Entanglement: The Greatest Mystery in Physics. Amir D. Aczel. Raincoast Books.

Entanglement: The Greatest Mystery in Physics Book Cover Entanglement: The Greatest Mystery in Physics
Amir D. Aczel
Raincoast Books
January 1, 2002

Quantum theory is the strangest field in all science. It deals with the laws of nature that govern the realm of the very small. Entering this strange new world is as baffling and bizarre as Alice’s adventures in Wonderland. In quantum theory, nothing makes sense from our everyday experience of life on earth. An uncertainty principle reigns, where nothing can be known with precision, only as a haze of probability and chance.

But the most perplexing phenomenon of all is the effect called “entanglement.” Two particles are mysteriously linked together. Whatever happens to one of them immediately causes a change in the other one, whether it is two a millimetres away or on the other side of the universe. How is this possible? And what are the implications for our understanding of the universe and the arcane laws that govern its darkest recesses?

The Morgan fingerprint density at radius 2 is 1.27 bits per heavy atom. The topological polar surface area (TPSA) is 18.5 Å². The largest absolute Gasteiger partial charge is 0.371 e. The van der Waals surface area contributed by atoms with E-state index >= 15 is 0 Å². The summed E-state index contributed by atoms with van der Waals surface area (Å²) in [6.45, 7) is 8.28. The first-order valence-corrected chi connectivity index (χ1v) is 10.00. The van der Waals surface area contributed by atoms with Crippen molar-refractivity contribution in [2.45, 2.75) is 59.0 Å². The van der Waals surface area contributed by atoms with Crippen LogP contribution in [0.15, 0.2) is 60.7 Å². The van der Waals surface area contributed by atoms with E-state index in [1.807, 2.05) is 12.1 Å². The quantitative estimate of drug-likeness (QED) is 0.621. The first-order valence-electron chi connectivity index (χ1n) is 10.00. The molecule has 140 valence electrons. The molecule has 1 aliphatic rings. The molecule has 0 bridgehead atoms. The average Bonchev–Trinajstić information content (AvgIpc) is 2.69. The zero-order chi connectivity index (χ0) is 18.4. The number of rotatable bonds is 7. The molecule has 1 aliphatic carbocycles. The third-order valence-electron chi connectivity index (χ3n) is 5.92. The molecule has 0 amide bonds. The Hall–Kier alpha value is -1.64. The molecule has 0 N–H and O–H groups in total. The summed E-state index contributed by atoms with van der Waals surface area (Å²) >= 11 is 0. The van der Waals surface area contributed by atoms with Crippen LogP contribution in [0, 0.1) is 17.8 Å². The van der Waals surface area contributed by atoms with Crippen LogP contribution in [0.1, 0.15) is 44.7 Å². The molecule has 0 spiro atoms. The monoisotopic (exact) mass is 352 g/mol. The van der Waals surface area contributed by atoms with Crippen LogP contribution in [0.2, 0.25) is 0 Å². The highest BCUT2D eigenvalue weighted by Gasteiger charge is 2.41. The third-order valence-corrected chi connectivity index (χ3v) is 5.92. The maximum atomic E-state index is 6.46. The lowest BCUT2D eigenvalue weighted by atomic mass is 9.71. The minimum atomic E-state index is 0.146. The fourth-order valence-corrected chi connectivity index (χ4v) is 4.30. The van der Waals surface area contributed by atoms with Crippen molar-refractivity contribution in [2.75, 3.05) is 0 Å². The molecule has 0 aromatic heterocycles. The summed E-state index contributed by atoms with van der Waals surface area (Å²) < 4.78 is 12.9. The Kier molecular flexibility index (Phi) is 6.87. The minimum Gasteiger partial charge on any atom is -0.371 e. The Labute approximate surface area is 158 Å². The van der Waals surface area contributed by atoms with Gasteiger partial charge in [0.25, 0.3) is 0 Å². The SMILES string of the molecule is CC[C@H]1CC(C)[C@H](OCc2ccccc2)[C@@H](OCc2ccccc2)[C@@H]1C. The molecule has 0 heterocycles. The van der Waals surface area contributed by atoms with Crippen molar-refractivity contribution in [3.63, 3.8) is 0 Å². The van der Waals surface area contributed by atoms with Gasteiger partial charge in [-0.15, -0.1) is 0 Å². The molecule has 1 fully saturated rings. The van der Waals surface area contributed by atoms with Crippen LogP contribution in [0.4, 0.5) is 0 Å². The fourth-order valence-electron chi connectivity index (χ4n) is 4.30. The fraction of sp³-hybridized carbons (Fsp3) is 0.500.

This groundbreaking book is an introduction to this bizarre phenomenon and the weird world of the quantum. In 20 chapters, bestselling writer Amir D. Aczel follows the lives of the scientists who developed the theory, from Galileo and Newton through Bohr and John Bell, a quiet, freckled Scot whose groundbreaking work proved that Einstein was wrong – God really does play dice with the universe.

Amir D. Aczel’s father was a ship’s captain and Amir grew up on a passenger ship in the Mediterranean. He earned his master of sciences degree in mathematics from the University of California at Berkeley and a Ph.D. from the University of Oregon. He is a professor at Bentley College in Waltham, MA. Among other books, he is the author of The Mystery of the Aleph: Mathematics the Kabbalah, and the Search for Infinity; God’s Equation: Einstein, Relativity and the Expanding Universe; Fermat’s Last Theorem: Unlocking the Secret of an Ancient Mathematical Problem; and The Riddle of the Compass: The Invention that Changed the World. His work has been translated into French, German, Japanese, Dutch, Turkish, Hebrew, and Spanish, Chinese, Korean, Italian, Portuguese, Swedish and Finnish.